Wei-Yin Chen, Miguel Gonzalez, Chris Tillman, Jason Hammel, and Scott Feldman. For the next 66 games, those five names are the keys to the Baltimore Orioles. Health will obviously play a role, but Dan Duquette and Buck Showalter seem at ease with this group pitching every day. I am highly confident in two, on the edge of my seat for one, hopeful in the fourth, and still not quite sure about the fifth. Make sense? Let me explain:
Chen and Gonzalez have been great pretty much since the day they arrived in Baltimore. For the failures that the Orioles have in developing young pitchers, Duquette has to be applauded for bringing in these two guys. Chen is about to turn 28 and Gonzalez 29, so the future is still bright for this duo who will only continue to improve.
Chen returning was the last piece in stabilizing the rotation. The worry last year was giving Chen extra rest later in the season, but with him missing so much time due to an oblique injury, Showalter won’t have to deal with that issue again.
Gonzalez has been consistent all season long and has seven straight quality starts. I hate that stat, but his 2.49 ERA in that span is a better indicator of how well he has pitched. Chen and Gonzalez both know what it is like pitching in a pennant race, and that experience will only pay dividends for the Orioles.
Edge of my seat:
It is crazy to think that I would be nervous for a guy who is tied for sixth in the majors in wins and is fresh off of making the All-Star team, but when it comes to Chris Tillman, that’s just the way it is. The record is there and even the ERA is there, but everything else points to Tillman teetering on the brink of disaster. Tillman seems to be in constant trouble and it takes him about three innings before he finally gets comfortable and settles down. By that time his pitch count is high and it is another night where he fails to pitch deep. He is often one hit away from a big inning, but to his credit, he works his way out of it.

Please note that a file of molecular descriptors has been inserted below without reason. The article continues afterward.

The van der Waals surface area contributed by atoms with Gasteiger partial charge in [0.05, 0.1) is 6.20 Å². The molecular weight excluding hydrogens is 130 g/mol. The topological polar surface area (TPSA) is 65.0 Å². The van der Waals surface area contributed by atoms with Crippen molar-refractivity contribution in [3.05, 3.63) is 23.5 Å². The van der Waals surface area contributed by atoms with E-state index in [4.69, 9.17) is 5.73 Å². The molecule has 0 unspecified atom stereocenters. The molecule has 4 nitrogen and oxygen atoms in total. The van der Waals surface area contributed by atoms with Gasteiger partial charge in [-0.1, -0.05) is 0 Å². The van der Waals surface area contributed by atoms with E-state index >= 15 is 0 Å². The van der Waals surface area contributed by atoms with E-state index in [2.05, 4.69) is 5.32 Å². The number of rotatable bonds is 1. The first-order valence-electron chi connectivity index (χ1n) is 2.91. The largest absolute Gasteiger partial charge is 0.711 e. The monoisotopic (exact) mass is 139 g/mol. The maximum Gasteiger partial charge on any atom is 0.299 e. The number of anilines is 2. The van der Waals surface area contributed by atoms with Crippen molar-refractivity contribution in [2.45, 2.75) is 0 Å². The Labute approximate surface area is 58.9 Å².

Am I being too hard on him? Maybe. The fact remains though, that his WHIP is 1.35, good for 29th in the American League. As bad as everyone thinks Hammel is doing- and he is – his WHIP is at 1.44. That is not too far off from Tillman. This is something to keep an eye on because as of now, Tillman’s success this season can be called lucky. Eventually, allowing so many baserunners will catch up and the Orioles will start to pay.
Was Jason Hammel a one-year wonder? Perhaps he was, but the stuff I saw last year was filthy, and up to this point, Hammel has yet to rediscover that 2012 magic. The Orioles desperately need him to if they are going to make the playoffs again. Showalter seems to have the same hope in Hammel as I do as he is continually standing behind a guy with an ERA in the 5’s, when he has shown in the past to be impatient with pitchers who weren’t even as bad as Hammel has been.
I think the All-Star break will be good for Hammel. He seems to put too much pressure on himself and the time away from baseball this week may be exactly what the doctor ordered. If Hammel can regain the form that made him a success last season and in October, the Orioles will be in great shape to make a run at the division.
Not Quite Sure:
I haven’t watched enough of Scott Feldman to know if he will be good enough to help this rotation over the next 2+ months. He was ok in one start, bad in another, and great in the third. I have a feeling this will be what the Orioles will get from Feldman for the rest of the season. The comparisons to Joe Saunders of last year are fair and I am sure we will hear Showalter say “he kept us in the ballgame,” a lot over the next couple of months when referring to Feldman. That means, basically, “he wasn’t that good, but at least he didn’t give up seven runs.”
Unfortunately, this is what is to be expected from the Orioles when they trade for a pitcher. They won’t give up their top prospects to get anyone that can make a true impact so they are left with the Saunderses and Feldmans of the world to help keep the team afloat.
We all know about the offense, the defense, and the bullpen, but the five names mentioned at the start of the article will be the difference between waving towels at Camden Yards again on cool, breezy October night or counting down the days until pitchers and catchers report.